By Vado Porro • January 17, 2011•Writers in Residence
Like a lot of women, I was not particularly comfortable with my body as I was going through the last years of elementary school, through middle school, and in high school. Like many girls my age, I sat around with my girlfriends at lunch and maligned parts of my body. I had no concept of healthy foods or eating properly, and as a vegetarian, understanding nutrition was a struggle as a teenager. Ten years later, I managed to get myself to a place where, most of the time, I didn't think much about my weight.
Recently, I got married and my campaign job ended, and in the wedding aftermath and the emotional pitfalls of unemployment, my weight began to creep up. In December, I got tired of my pants no longer fitting and became concerned that if I did get a job, I would no longer be able to wear my good suits. So I began to exercise more, and began to track what I ate to try to get enough protein and avoid eating too much unhealthy junk. It's been a month now, and I still haven't seen the scale budge. But, since I went back to exercising daily and made an effort to incorporate a one-mile walk into my schedule every day (to make up for how much I don't exercise with my new sedentary lifestyle), my head has been clearer and I have felt happier. I also committed to finding volunteer work which required me to leave the house and eat meals at regular mealtimes, rather than snacking throughout the day.
I think there is a lesson here. Too often, we think of exercise as a way to change our bodies. The reality of exercise is that we should be using it to change how we feel about our bodies. There is an old saying that you should, "change how you see, not change how you look." Nothing will help you change how you see more than exercise - when you exercise, you will see yourself as strong, powerful, and fierce. I can tell you that on both a personal and professional level, these things matter a whole lot more than feeling or looking thin. I can tell you that when I look in the mirror and I fixate on the size of my thighs and how hard it is to find suits to fit me, I can also remind myself that those thighs helped me get a breakaway at last week's game and they carried me through a half-marathon and a triathlon.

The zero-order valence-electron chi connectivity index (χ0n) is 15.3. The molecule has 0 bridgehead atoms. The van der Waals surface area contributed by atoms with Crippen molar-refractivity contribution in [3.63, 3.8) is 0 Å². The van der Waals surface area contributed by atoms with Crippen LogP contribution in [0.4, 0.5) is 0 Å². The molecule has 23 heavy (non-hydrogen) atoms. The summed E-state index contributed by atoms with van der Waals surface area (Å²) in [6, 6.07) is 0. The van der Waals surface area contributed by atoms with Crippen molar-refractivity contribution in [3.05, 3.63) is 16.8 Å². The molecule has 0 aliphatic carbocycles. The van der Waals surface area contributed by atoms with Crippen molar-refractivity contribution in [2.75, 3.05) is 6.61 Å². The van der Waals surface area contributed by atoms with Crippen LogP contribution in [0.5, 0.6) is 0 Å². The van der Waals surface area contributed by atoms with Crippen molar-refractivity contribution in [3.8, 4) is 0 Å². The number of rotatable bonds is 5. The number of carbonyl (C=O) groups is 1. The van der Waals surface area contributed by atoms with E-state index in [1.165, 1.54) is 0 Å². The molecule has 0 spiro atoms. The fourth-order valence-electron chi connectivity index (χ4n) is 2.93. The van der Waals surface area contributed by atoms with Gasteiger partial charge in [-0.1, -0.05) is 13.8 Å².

Exercise is frequently referred to as a tool for "getting healthy" when people mean "getting thin". We connect weight and health in a way that is unhealthy for us as a society. I used to be heavier, and when I was, I obsessed over the fact that my BMI put me in the "obese" category. I worried that this made me unhealthy, even though I exercised every day, played hockey, and ate vegetables. As I got portions under control and stepped up my exercise to lose weight, I realized something, which was that I was not getting any healthier by losing weight.
This is not to say that exercise does not make you healthier. But by focusing on exercise and weight-loss, we are depriving ourselves of all of the other ways which exercise makes us healthier. I am healthier now, with my renewed commitment to exercise, than I was a month ago, when I was still exercising more than 30 minutes a day, 3 days a week. People often give up on exercise because they do not lose a large amount of weight right away. Unfortunately, they do not understand that weight loss is not a reason to start exercising. Weight loss is largely a product of dietary changes, reinforced by exercise. Exercise can also increase a desire for healthy foods, and makes you more aware of using food to fuel your body, rather than to simply fill your stomach.
So if you had a New Year's resolution to lose weight, or start exercising, I'd like to suggest a different resolution to you - change how you see, not how you look.